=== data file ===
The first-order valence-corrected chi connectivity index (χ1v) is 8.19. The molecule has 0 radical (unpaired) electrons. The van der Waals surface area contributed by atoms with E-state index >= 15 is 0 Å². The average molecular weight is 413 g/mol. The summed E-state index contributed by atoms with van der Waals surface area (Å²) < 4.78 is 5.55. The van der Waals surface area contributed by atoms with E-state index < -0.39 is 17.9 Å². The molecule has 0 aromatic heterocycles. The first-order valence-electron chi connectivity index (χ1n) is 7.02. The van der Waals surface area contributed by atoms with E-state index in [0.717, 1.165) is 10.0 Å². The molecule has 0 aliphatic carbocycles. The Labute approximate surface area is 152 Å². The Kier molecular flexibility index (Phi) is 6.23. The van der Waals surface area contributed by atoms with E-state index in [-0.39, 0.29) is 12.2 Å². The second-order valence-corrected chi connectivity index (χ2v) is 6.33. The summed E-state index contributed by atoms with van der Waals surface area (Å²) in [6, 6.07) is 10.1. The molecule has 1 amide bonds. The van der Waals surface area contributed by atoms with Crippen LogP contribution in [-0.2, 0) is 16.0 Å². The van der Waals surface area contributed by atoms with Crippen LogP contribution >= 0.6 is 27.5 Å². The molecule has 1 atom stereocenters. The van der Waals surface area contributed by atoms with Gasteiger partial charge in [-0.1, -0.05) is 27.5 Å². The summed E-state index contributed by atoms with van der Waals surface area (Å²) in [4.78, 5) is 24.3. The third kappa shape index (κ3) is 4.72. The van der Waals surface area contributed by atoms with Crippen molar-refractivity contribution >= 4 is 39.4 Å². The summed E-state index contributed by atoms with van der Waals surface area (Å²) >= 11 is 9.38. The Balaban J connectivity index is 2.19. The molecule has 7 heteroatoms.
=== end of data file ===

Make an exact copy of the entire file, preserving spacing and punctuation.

The first-order valence-corrected chi connectivity index (χ1v) is 8.19. The molecule has 0 radical (unpaired) electrons. The van der Waals surface area contributed by atoms with E-state index >= 15 is 0 Å². The average molecular weight is 413 g/mol. The summed E-state index contributed by atoms with van der Waals surface area (Å²) < 4.78 is 5.55. The van der Waals surface area contributed by atoms with E-state index < -0.39 is 17.9 Å². The molecule has 0 aromatic heterocycles. The first-order valence-electron chi connectivity index (χ1n) is 7.02. The van der Waals surface area contributed by atoms with E-state index in [0.717, 1.165) is 10.0 Å². The molecule has 0 aliphatic carbocycles. The Labute approximate surface area is 152 Å². The Kier molecular flexibility index (Phi) is 6.23. The van der Waals surface area contributed by atoms with E-state index in [-0.39, 0.29) is 12.2 Å². The second-order valence-corrected chi connectivity index (χ2v) is 6.33. The summed E-state index contributed by atoms with van der Waals surface area (Å²) in [6, 6.07) is 10.1. The molecule has 1 amide bonds. The van der Waals surface area contributed by atoms with Crippen LogP contribution in [-0.2, 0) is 16.0 Å². The van der Waals surface area contributed by atoms with Crippen LogP contribution >= 0.6 is 27.5 Å². The molecule has 1 atom stereocenters. The van der Waals surface area contributed by atoms with Gasteiger partial charge in [-0.1, -0.05) is 27.5 Å². The summed E-state index contributed by atoms with van der Waals surface area (Å²) in [4.78, 5) is 24.3. The third kappa shape index (κ3) is 4.72. The van der Waals surface area contributed by atoms with Crippen molar-refractivity contribution >= 4 is 39.4 Å². The summed E-state index contributed by atoms with van der Waals surface area (Å²) >= 11 is 9.38. The Balaban J connectivity index is 2.19. The molecule has 7 heteroatoms.